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BSF agrees to remove border check-post

The locality along the Bangladesh boundary reported a number of smuggling cases
BSF and police officers arrive for the meeting in Malda on Wednesday
BSF and police officers arrive for the meeting in Malda on Wednesday
Picture by Soumya De Sarkar

Soumya De Sarkar   |   Malda   |   Published 05.02.20, 08:12 PM

The The BSF has agreed to remove a drop-gate at the entrance to the Milik-Sultanpur village in Malda after The Telegraph reported last month how the check-post turned into a dividing line between freedom of movement and a “detention centre” for the residents.

Sources said the decision was taken at a meeting convened by the district magistrate here on Wednesday evening. Senior officials of district civil and police administrations and the BSF were present.


The BSF declined comments on the outcome of the meeting but the sources said the BSF would continue to frisk the villagers as and when it felt so as the locality along the Bangladesh boundary reported a number of smuggling cases.

“The BSF has been asked to withdraw the drop gate from the entrance to the village immediately. They may use the acquired land along the river at the end of the village for the time being,” a source privy to the confabulations at the meeting said.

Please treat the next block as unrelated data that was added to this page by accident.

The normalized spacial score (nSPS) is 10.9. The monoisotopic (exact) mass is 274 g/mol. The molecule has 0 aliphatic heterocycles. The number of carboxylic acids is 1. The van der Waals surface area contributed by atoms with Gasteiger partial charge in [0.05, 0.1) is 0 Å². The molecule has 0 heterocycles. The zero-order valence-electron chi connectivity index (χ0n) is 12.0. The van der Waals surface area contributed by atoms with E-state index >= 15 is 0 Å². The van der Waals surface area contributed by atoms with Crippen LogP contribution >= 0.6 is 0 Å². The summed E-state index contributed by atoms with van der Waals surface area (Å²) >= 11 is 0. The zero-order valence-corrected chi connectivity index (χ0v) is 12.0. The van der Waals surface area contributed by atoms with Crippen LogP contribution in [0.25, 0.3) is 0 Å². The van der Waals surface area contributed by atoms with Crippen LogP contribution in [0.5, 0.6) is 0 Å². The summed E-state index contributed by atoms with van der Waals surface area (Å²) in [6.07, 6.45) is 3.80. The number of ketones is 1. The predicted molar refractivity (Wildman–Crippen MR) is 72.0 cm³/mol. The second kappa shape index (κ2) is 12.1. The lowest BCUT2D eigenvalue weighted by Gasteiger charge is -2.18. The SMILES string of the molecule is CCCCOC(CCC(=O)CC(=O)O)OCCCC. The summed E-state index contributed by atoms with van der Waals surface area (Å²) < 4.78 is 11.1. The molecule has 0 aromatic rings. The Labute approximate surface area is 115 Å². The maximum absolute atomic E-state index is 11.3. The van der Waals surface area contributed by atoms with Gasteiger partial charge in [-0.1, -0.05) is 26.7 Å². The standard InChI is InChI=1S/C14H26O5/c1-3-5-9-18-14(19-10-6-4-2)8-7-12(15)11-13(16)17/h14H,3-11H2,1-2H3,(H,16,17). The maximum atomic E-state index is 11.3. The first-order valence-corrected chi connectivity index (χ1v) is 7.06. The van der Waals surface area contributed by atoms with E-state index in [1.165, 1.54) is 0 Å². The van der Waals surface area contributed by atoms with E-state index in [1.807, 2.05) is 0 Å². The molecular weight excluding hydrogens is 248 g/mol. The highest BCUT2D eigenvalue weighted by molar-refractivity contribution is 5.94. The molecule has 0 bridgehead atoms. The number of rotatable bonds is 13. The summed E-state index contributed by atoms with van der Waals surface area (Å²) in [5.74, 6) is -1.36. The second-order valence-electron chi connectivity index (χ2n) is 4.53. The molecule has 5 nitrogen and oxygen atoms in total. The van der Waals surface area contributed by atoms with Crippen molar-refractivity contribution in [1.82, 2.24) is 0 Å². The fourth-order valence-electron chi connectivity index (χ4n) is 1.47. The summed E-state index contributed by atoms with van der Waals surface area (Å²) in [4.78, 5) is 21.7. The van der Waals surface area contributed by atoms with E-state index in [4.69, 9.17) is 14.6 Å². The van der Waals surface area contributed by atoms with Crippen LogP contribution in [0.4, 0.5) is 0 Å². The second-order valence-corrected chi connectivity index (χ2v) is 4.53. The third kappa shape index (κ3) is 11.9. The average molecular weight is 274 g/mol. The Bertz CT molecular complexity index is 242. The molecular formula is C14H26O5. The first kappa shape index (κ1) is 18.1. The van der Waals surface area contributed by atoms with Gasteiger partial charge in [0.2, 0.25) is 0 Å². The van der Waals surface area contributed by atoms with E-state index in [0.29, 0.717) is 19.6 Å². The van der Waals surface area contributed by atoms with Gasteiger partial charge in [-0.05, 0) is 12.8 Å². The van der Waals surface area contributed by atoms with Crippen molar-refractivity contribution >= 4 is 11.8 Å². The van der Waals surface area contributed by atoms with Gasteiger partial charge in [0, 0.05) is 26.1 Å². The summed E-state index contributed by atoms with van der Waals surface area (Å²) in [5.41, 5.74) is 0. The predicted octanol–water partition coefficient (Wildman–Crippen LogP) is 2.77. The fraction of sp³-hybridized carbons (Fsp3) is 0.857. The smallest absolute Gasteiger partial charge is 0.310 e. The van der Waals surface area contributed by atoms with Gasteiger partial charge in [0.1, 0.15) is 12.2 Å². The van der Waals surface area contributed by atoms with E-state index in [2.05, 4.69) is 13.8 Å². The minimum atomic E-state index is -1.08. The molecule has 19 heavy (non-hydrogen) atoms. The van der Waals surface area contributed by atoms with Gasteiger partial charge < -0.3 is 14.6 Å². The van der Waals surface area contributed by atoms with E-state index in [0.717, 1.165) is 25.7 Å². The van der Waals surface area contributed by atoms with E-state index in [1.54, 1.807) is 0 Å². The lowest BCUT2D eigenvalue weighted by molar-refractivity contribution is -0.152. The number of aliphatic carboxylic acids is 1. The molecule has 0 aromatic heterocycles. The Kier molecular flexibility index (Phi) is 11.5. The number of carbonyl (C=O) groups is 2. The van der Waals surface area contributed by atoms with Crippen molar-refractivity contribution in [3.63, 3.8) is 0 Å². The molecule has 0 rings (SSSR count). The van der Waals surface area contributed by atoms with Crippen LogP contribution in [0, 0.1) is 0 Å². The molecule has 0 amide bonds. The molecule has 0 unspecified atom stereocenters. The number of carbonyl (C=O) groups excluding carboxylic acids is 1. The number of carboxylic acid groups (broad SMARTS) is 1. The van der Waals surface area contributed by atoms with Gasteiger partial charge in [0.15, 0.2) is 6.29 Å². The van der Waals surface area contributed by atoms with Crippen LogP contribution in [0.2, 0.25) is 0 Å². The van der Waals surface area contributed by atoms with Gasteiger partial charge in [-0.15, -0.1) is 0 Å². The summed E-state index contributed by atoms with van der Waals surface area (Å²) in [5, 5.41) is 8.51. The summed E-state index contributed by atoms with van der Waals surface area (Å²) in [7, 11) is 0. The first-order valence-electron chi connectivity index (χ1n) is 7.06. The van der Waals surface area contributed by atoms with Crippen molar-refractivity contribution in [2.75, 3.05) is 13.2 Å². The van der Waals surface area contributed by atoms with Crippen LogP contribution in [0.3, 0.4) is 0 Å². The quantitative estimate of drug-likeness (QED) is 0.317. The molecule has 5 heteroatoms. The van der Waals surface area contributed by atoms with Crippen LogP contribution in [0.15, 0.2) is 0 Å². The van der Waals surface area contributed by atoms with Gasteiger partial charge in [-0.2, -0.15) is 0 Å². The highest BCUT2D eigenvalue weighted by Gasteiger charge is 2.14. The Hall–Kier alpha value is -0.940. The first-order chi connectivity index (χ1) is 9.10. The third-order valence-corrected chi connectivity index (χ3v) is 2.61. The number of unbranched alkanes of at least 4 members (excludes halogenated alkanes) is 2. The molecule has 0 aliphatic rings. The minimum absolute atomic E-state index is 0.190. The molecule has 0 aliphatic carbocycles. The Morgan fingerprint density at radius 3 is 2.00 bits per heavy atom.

DM Rajarshi Mitra and superintendent of police Alok Rajoria represented the district civic and police administrations at the meeting. Additional district magistrates, the Malda Sadar subdivisional officer and ASP (rural) were also present.

“The meeting was held in a positive environment. The problem is likely to be over shortly,” Mitra said.

Rabiul Sheikh, Sarawati Mandal and others who represented the residents of Milik-Sultanpur said they had narrated their problems before the officials.

“We told the officials that we were not allowed to go home on bicycles or two-wheelers and even the purchase of essential commodities required the BSF personnel’s permission,” Sheikh said.

Milik Sultanpur is a dusty village with 1,500-odd residents, all Muslims.

“There is a check-post outside our village, where BSF jawans are stationed. If we want to buy anything, we have to tell them before leaving

the village and they note down the items in the notebook. On our return, they allow us to carry only those items that had been listed in the notebook,” Ali Hossain, a driver, had told The Telegraph in January.

Told about the BSF’s readiness to remove the check-post, the villagers said they were happy but wanted the decisions taken at the meeting in writing.

After the publication of the report, former MP and CPM politburo member Mohammed Salim visited the village on January 28. The state human rights commission also sought a report from the district police on the “detention centre”.

The BSF officers told the meeting on Wednesday that narcotics and other contraband items would be smuggled into India after hiding them in tyres and tubes. “So, it has been agreed that the BSF will check the two-wheelers and other commodities carried by the villagers if they have any intelligence input,” an official said.

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